UK Government Urged to Spend Aid Money on Climate Change
Failure to act on climate change would be so serious it could "negate" effects of aid spending.
By Elena Berton
LONDON, May 8 (Thomson Reuters Foundation) — Britain must overhaul its aid strategy and focus on climate change if it wants to have a meaningful impact, a cross-party committee of lawmakers said in a report released on Wednesday.
Failure to act on the climate emergency facing many developing countries would be so serious that it would negate the effects of aid spending, the International Development Committee said.
"The UK should be in the vanguard of efforts to help prepare the world's poorest for the extreme consequences of climate change, and it must go hand-in-hand with current programmes to alleviate poverty," said chairman Stephen Twigg.
"We need radical action that places climate change front and centre of all aid spending and policy decisions, and dedicated financing to give it teeth," he added.
The report recommended that the £1.76 billion ($2.30 billion) the government has committed to spend on climate finance in 2020 should become the annual minimum.
Aid for fossil fuel projects should end, unless there is proof that funding supports the transition towards zero global emissions by 2050, it added.
The recommendations were published days after Rory Stewart, Britain's newly appointed international development minister, pledged to make climate change a priority.
Responding to the report, Stewart said he wanted to see more of Britain's aid budget spent on the environment, particularly on research and development, because climate change is an issue affecting everyone, not just the poorest countries.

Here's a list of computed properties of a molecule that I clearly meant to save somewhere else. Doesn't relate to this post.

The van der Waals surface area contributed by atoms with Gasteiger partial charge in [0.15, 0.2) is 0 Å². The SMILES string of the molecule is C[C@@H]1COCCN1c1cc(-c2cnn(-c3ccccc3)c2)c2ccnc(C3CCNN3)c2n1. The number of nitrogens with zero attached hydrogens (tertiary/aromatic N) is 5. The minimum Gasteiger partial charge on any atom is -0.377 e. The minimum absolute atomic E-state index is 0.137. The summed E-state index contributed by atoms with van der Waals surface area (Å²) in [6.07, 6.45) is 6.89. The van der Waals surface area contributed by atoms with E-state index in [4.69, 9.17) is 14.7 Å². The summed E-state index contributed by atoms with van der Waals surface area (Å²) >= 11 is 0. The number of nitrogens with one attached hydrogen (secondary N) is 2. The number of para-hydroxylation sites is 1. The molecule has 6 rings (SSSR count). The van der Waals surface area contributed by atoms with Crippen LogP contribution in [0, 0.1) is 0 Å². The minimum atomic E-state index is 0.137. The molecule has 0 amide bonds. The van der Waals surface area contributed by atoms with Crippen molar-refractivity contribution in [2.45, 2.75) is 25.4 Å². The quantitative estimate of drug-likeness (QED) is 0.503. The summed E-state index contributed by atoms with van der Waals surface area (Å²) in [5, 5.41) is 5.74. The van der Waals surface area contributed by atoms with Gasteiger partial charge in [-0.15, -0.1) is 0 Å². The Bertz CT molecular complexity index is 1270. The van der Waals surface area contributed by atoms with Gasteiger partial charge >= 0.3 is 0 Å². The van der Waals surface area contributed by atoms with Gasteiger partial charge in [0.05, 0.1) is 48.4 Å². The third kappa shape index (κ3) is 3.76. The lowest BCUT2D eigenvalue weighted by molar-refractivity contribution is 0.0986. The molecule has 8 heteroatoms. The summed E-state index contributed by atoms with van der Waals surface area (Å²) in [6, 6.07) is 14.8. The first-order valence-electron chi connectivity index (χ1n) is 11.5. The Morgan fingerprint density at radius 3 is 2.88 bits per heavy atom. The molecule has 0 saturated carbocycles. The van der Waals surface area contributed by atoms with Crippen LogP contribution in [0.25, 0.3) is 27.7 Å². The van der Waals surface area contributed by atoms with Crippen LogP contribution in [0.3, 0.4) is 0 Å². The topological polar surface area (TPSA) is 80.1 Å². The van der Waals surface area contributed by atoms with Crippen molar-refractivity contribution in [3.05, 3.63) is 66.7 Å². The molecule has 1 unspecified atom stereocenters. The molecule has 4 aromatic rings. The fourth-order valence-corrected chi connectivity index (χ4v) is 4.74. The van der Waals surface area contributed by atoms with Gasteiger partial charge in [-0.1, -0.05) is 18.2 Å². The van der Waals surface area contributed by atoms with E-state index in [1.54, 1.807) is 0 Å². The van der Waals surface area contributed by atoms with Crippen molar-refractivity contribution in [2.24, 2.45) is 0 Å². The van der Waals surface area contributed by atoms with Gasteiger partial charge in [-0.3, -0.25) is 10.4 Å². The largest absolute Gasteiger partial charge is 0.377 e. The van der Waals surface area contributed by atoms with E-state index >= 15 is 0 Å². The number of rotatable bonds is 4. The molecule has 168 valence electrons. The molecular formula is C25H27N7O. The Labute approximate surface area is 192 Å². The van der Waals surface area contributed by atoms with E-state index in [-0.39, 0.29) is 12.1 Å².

"The aid budget should be spent on British research that could cut emissions in the world's biggest polluters, including China and India, to help," he added.
Claire Godfrey, head of policy and campaigns at the British network for non-governmental organisations Bond, said a policy overhaul would help prevent wasted investments and ensure the government is pursuing concrete efforts to limit global warming.
"This means immediately ceasing to use UK export finance for fossil fuels and agreeing to maintain UK commitments to international climate finance," she said.
Bond participated in the consultation process with the International Development Committee.
Charities also welcomed the findings of the report.
"Climate change threatens to unpick many of our recent international development gains," said Alison Doig, head of global policy at Christian Aid. "Any modern aid policy worth its salt needs to put tackling climate change at its heart."
($1 = 0.7665 pounds) (Reporting by Elena Berton, Editing by Claire Cozens. Please credit the Thomson Reuters Foundation, the charitable arm of Thomson Reuters, that covers that covers humanitarian news, women's and LGBT+ rights, human trafficking, property rights, and climate change. Visit http://news.trust.org)